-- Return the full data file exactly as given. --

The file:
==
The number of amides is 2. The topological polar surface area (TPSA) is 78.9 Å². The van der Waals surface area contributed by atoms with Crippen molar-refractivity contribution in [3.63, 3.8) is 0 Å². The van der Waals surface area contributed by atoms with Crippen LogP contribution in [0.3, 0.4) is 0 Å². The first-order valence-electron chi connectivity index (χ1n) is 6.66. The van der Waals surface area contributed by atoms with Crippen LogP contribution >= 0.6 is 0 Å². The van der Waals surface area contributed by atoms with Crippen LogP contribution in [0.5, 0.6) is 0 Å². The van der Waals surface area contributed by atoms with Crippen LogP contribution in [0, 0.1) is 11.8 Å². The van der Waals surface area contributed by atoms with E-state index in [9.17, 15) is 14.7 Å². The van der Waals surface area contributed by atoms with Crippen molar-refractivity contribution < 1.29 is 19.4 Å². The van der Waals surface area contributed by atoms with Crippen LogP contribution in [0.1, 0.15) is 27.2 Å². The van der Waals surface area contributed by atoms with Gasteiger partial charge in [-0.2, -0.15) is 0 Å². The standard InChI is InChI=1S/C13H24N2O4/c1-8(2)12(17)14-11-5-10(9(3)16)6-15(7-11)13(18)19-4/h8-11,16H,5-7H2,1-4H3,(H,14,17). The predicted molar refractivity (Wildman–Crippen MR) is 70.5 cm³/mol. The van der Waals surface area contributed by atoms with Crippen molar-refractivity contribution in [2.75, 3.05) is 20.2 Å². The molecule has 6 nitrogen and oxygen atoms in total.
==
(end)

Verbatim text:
The number of amides is 2. The topological polar surface area (TPSA) is 78.9 Å². The van der Waals surface area contributed by atoms with Crippen molar-refractivity contribution in [3.63, 3.8) is 0 Å². The van der Waals surface area contributed by atoms with Crippen LogP contribution in [0.3, 0.4) is 0 Å². The first-order valence-electron chi connectivity index (χ1n) is 6.66. The van der Waals surface area contributed by atoms with Crippen LogP contribution >= 0.6 is 0 Å². The van der Waals surface area contributed by atoms with Crippen LogP contribution in [0.5, 0.6) is 0 Å². The van der Waals surface area contributed by atoms with Crippen LogP contribution in [0, 0.1) is 11.8 Å². The van der Waals surface area contributed by atoms with E-state index in [9.17, 15) is 14.7 Å². The van der Waals surface area contributed by atoms with Crippen molar-refractivity contribution < 1.29 is 19.4 Å². The van der Waals surface area contributed by atoms with Crippen LogP contribution in [0.1, 0.15) is 27.2 Å². The van der Waals surface area contributed by atoms with Gasteiger partial charge in [-0.2, -0.15) is 0 Å². The standard InChI is InChI=1S/C13H24N2O4/c1-8(2)12(17)14-11-5-10(9(3)16)6-15(7-11)13(18)19-4/h8-11,16H,5-7H2,1-4H3,(H,14,17). The predicted molar refractivity (Wildman–Crippen MR) is 70.5 cm³/mol. The van der Waals surface area contributed by atoms with Crippen molar-refractivity contribution in [2.75, 3.05) is 20.2 Å². The molecule has 6 nitrogen and oxygen atoms in total.